PENOBSCOT, Maine — A chance meeting in November in a New Jersey rest stop parking lot between two Mainers — one a U.S. Coast Guard veteran and the other a shipwreck buff — led them to bond over an Italian liner that sank 55 years ago.
Bob Wallace, 75, of Penobscot, who retired in 1973 after a 20-year Coast Guard career, saw another driver getting out of a car with a Maine license plate. The two struck up a conversation.
The other Mainer, Richard Glueck of Winterport, noticed a Coast Guard decal on Wallace’s truck, which led to a discussion of Wallace’s career.
One of Wallace’s most important memories, he said Thursday, was the morning of July 26, 1956, when the 80-foot Coast Guard cutter he was on, the Evergreen, responded to calls that the Andrea Doria of the Italian Line had been rammed by the Swedish liner Stockholm late the previous night off Nantucket, Mass.
“[Glueck] happened to be an Andrea Doria buff who was just 6 years old when it happened,” Wallace said.
When the Evergreen, which had been pulled from oceanographic research to help with the rescue effort, arrived at the wreck site, Wallace grabbed a camera and snapped pictures as the Andrea Doria slipped beneath the waves.
Wallace had never heard of the Andrea Doria before that day.
“My first glimpse of her when I saw her — what a magnificent ship,” he said. “Graceful, beautiful sleek lines. It was heartbreaking to know she was sinking.”
The crew heard a rumor that movie actress Ruth Roman was on board the Andrea Doria.
“We were all saying, ‘I’m gonna go save Ruth Roman,’” Wallace said. “We all fancied ourselves rescuers of a Hollywood starlet.”
Roman was, in fact, on the ship, which carried many other 1950s celebrities, but Wallace said his cutter wasn’t the one to rescue her.
The Andrea Doria was built for luxury, according to Robert D. Ballard and Rick Archbold, authors of “Lost Liners.” It was the first cruise ship to feature three outdoor swimming pools. Like the Titanic, the Andrea Doria’s builders assumed it was unsinkable.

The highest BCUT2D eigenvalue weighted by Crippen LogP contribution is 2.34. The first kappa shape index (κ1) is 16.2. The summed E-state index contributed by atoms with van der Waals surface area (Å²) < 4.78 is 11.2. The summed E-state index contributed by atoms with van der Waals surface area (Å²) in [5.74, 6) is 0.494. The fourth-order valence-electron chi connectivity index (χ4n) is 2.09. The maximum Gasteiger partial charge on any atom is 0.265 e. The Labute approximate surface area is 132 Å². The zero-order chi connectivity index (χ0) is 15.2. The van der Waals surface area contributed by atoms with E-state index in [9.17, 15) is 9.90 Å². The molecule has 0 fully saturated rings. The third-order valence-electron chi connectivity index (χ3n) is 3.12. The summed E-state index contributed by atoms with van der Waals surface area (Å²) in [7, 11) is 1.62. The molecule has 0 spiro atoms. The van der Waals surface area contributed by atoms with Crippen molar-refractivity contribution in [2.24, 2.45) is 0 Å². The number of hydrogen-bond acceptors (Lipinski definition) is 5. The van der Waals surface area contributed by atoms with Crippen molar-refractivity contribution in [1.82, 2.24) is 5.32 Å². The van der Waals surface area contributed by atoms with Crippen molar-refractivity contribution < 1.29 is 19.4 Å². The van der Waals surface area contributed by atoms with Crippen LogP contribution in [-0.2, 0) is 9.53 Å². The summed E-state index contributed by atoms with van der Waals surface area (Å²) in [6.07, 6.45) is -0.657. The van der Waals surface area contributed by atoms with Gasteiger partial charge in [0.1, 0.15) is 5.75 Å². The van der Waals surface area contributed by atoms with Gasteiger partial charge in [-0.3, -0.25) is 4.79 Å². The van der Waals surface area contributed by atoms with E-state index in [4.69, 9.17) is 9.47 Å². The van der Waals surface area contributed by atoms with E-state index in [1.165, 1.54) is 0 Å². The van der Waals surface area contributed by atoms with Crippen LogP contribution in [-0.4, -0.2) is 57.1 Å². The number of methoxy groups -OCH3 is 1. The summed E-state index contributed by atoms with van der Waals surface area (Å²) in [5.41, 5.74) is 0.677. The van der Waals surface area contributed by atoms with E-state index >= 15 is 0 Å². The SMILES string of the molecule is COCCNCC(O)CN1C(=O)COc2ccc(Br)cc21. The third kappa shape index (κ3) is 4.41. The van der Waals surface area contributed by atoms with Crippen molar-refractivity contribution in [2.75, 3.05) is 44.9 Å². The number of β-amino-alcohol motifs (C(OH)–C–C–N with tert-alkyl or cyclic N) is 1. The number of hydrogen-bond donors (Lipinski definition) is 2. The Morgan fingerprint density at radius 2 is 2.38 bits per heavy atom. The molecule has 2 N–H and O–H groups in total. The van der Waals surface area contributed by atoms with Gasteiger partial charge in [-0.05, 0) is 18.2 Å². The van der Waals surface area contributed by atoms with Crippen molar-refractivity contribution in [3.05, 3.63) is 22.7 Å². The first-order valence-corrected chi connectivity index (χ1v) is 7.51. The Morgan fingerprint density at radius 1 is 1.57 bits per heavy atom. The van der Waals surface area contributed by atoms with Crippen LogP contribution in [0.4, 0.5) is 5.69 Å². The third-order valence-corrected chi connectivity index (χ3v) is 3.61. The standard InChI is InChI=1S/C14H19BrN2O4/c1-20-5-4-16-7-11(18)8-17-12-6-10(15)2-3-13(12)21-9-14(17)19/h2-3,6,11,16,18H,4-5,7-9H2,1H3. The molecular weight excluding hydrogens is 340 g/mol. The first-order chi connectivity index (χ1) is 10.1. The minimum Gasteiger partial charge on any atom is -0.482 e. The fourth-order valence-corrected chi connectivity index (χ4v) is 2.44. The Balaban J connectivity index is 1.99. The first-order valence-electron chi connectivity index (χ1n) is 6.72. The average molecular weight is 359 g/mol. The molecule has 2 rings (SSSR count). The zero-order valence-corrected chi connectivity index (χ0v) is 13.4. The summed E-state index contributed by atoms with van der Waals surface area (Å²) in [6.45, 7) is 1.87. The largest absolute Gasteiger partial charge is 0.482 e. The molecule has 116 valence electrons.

“It was kind of eerie hearing her go down,” Wallace said. “It was the moaning sound she made, this deep, deep moan. It’s like a death moan.”
Wallace took photographs of the Andrea Doria until his cutter left the scene in the early afternoon after the liner sank to the bottom.
Rescuers pulled 1,660 passengers and crew from lifeboats, but 46 were killed by the two ships’ collision.
Coast Guard officials took Wallace’s film when he reached shore, but he had managed to develop around a dozen of the pictures in the cutter’s darkroom, which he kept for himself.
“Unfortunately, over the years and different addresses, I got down to just one photo,” Wallace said.
More than half a century later, he met Glueck in the New Jersey parking lot and they swapped contact information. Wallace has since given the last remaining photograph to Glueck for safekeeping and preservation.
Glueck said he is an Andrea Doria shipwreck buff, and meeting someone who was there to see the liner go down was “a crazy coincidence.”
“When I was a child, I listened to New York broadcaster John Tillman describing the sinking of the ship, live from an airplane, on my parents’ bedroom radio,” Glueck said.
He has studied the deterioration of the wreck and history of the ship. A diver gave Glueck a saucer he pulled from the debris on the ocean floor.
“I am certain [Wallace and I] were destined to have met at that moment,” Glueck said.
Wallace and Glueck continue to talk, and even attended the North Atlantic Blues Festival in Rockland together this summer.
Wallace said he’s proud of his Coast Guard career and has more stories than he’ll ever be able to tell.
“I did some crazy stuff in my day,” he said. “Like crawling on an iceberg, drilling a hole, planting explosives and seeing what it took to destroy it.”
That was part of the Coast Guard’s research off the coast of Newfoundland into how best to get rid of icebergs that crept into shipping lanes. He also tried painting the icebergs black to see whether they would melt faster in the sun.
“I enjoyed my Coast Guard career and my service to my country,” Wallace said. “I’d do it all over if I could. And I’d stay 35 if I could, too.”